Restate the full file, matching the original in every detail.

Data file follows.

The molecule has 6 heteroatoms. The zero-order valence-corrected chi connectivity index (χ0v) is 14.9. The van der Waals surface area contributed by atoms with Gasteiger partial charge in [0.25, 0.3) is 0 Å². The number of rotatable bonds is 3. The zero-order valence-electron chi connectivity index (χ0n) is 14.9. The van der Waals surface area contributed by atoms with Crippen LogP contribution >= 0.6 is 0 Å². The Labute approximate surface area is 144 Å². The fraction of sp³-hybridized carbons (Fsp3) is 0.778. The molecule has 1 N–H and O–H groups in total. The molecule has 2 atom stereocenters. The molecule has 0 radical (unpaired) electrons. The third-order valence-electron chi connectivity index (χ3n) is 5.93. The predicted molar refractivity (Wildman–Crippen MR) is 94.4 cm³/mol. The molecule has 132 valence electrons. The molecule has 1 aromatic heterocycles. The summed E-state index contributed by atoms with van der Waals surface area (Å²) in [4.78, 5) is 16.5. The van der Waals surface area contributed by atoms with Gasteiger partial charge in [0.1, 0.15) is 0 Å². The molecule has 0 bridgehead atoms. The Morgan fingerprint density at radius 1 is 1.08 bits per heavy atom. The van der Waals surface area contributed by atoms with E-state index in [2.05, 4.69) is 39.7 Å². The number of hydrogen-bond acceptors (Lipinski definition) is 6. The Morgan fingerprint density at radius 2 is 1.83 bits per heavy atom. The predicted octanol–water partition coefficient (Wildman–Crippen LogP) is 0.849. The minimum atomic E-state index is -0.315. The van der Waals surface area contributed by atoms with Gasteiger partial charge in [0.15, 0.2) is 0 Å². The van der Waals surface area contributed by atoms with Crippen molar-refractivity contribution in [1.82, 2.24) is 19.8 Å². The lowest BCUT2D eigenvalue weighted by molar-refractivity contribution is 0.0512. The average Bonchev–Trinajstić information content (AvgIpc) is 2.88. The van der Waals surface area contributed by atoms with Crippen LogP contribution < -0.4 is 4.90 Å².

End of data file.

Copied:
The molecule has 6 heteroatoms. The zero-order valence-corrected chi connectivity index (χ0v) is 14.9. The van der Waals surface area contributed by atoms with Gasteiger partial charge in [0.25, 0.3) is 0 Å². The number of rotatable bonds is 3. The zero-order valence-electron chi connectivity index (χ0n) is 14.9. The van der Waals surface area contributed by atoms with Crippen LogP contribution >= 0.6 is 0 Å². The Labute approximate surface area is 144 Å². The fraction of sp³-hybridized carbons (Fsp3) is 0.778. The molecule has 1 N–H and O–H groups in total. The molecule has 2 atom stereocenters. The molecule has 0 radical (unpaired) electrons. The third-order valence-electron chi connectivity index (χ3n) is 5.93. The predicted molar refractivity (Wildman–Crippen MR) is 94.4 cm³/mol. The molecule has 132 valence electrons. The molecule has 1 aromatic heterocycles. The summed E-state index contributed by atoms with van der Waals surface area (Å²) in [4.78, 5) is 16.5. The van der Waals surface area contributed by atoms with Gasteiger partial charge in [0.1, 0.15) is 0 Å². The molecule has 0 bridgehead atoms. The Morgan fingerprint density at radius 1 is 1.08 bits per heavy atom. The van der Waals surface area contributed by atoms with E-state index in [2.05, 4.69) is 39.7 Å². The number of hydrogen-bond acceptors (Lipinski definition) is 6. The Morgan fingerprint density at radius 2 is 1.83 bits per heavy atom. The predicted octanol–water partition coefficient (Wildman–Crippen LogP) is 0.849. The minimum atomic E-state index is -0.315. The van der Waals surface area contributed by atoms with Gasteiger partial charge in [0.15, 0.2) is 0 Å². The van der Waals surface area contributed by atoms with Crippen molar-refractivity contribution in [1.82, 2.24) is 19.8 Å². The lowest BCUT2D eigenvalue weighted by molar-refractivity contribution is 0.0512. The average Bonchev–Trinajstić information content (AvgIpc) is 2.88. The van der Waals surface area contributed by atoms with Crippen LogP contribution < -0.4 is 4.90 Å².